Animals and humans yawn when they are tired. But what exactly is the reason we yawn?

Both animals and humans yawn. Why do we yawn and why is it contagious?

It's not because we need more oxygen to the brain.

When the urge to yawn arises it is difficult to resist. Your jaw opens wide and air is drawn down into your lungs.

If we see others yawning, we often have to yawn ourselves. Seeing a picture of someone yawning, or just reading about it, can be enough.

Yawning often occurs when you are tired or bored. This has led researchers to wonder whether yawns have a social function.

Maybe it is meant to signal how you feel to others. It has also been suggested that ‘answering’ a yawn with a yawn is linked to empathy (link in Norwegian), however, studies have found this not to be the case.

Others believe that the reflex has a physiological basis.

Many suggestions

Over 20 different reasons (link in Norwegian) for our yawning have been suggested.

In a new study in the journal Animal Behaviour, evolutionary biologist Andrew Gallup reviews research on yawning.

He is a researcher at the State University of New York Polytechnic Institute in the United States and has studied the subject for many years.

Old mechanism

Gallup believes that yawning must have had a purely physical function in the beginning. He believes yawning goes back a long way in evolutionary history.

There are in fact many different animals that yawn, even animals that live mostly alone.

In a study from 2021, researchers found a connection between the size of the brain and the duration of a yawn in 100 bird and animal species. This suggests that yawning has a physical effect on the brain.

Yawning may later have developed an additional social role in some species.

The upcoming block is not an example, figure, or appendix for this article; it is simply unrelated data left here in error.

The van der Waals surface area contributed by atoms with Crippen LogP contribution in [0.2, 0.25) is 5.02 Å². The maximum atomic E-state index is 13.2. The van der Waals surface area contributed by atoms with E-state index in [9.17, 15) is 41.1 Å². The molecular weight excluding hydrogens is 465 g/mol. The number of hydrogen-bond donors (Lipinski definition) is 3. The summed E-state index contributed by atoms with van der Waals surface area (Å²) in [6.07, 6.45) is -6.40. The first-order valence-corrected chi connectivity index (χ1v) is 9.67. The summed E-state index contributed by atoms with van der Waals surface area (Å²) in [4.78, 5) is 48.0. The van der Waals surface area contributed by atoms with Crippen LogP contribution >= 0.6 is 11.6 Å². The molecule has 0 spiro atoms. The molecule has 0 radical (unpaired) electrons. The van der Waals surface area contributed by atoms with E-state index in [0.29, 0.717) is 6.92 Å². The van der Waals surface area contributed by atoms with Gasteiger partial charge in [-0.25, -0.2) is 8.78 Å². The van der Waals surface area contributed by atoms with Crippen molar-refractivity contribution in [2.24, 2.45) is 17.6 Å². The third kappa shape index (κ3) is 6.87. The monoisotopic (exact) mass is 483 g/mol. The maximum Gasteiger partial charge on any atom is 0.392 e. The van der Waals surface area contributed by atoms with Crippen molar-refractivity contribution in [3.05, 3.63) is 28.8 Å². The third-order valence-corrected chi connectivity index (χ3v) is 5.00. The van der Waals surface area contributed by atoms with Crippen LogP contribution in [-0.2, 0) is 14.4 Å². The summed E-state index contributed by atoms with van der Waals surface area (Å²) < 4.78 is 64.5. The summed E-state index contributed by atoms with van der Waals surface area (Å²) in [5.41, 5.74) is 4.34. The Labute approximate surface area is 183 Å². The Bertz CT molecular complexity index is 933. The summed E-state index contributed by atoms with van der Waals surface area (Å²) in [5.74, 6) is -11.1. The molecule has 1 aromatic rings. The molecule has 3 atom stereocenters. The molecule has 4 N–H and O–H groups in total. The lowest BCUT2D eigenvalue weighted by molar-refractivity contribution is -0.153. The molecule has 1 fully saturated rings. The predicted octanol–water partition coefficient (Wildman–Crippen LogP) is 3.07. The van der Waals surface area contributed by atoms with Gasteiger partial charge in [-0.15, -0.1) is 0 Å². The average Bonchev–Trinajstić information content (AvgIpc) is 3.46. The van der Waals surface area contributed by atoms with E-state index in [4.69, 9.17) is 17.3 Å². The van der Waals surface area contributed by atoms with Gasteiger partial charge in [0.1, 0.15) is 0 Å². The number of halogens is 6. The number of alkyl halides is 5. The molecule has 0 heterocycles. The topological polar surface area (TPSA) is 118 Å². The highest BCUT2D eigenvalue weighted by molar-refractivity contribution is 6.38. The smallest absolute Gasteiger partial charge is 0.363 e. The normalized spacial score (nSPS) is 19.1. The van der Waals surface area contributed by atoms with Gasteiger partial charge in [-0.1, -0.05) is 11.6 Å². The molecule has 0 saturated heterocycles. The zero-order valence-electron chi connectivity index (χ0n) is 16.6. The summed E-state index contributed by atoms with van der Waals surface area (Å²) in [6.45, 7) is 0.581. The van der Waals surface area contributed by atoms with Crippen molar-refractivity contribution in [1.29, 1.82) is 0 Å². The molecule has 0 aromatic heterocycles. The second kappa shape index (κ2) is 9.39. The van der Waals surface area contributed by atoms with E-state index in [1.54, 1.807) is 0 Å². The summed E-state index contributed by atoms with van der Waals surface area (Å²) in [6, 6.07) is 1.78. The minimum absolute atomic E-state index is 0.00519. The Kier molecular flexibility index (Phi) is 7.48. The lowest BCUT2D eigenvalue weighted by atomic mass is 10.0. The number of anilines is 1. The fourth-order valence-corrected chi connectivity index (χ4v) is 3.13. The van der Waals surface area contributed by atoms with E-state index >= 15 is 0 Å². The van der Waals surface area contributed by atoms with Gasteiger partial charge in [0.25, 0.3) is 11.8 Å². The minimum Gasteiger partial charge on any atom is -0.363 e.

Not to do with oxygen

You may have heard that we yawn to get more oxygen into our blood. That's not true, according to Gallup.

“Despite continued belief, research has explicitly tested that hypothesis and the results have concluded that breathing and yawning are controlled by different mechanisms,” Andrew Gallup says in an interview with the journal Science.

You do not yawn more or less even if the levels of oxygen or CO2 in the air change.

“There are some really interesting cases of yawning in marine mammals, where the yawning occurs while the animal is submerged under water, and therefore does not breathe,” Gallup says.

A lioness yawns.

Does it cool our brains down?

Researchers are not entirely sure why we yawn or why it is contagious. But there have been several studies that support the belief that yawning can help regulate the temperature in the brain.

Gallup was the one who came up with the idea. The hypothesis was first presented in the journal Evolutionary Psychology in 2007.

According to the theory, yawning works by cooling down the brain. It should improve the ability to pay attention and have an invigorating effect.

The basis of this hypothesis is that the brain works best within a narrow temperature range and that you can become tired if your brain does not have optimal conditions, according to a previous article on (link in Norwegian).

Several experiments have been conducted

Laboratory studies of humans, rats and birds have shown that higher temperatures in the head trigger yawning. After the yawn, the temperature drops, Gallup writes.

In a study from 2014, researchers tested whether the outdoor temperature affected how often people yawned. It turned out that people yawned more when it was hot. At the same time, they yawned less when the temperature was around 37 degrees Celsius, which is a normal body temperature. At that point it was no longer an effective way to cool down the brain.

People yawn most at night when the temperature in the brain is at its peak and after getting up, when the temperature starts to rise again after being at its lowest point, according to a previous review study on the theory from 2012.

Most support

The hypothesis that yawning regulates brain temperature now has the most scientific support, according to Norwegian Health Informatics (NHI).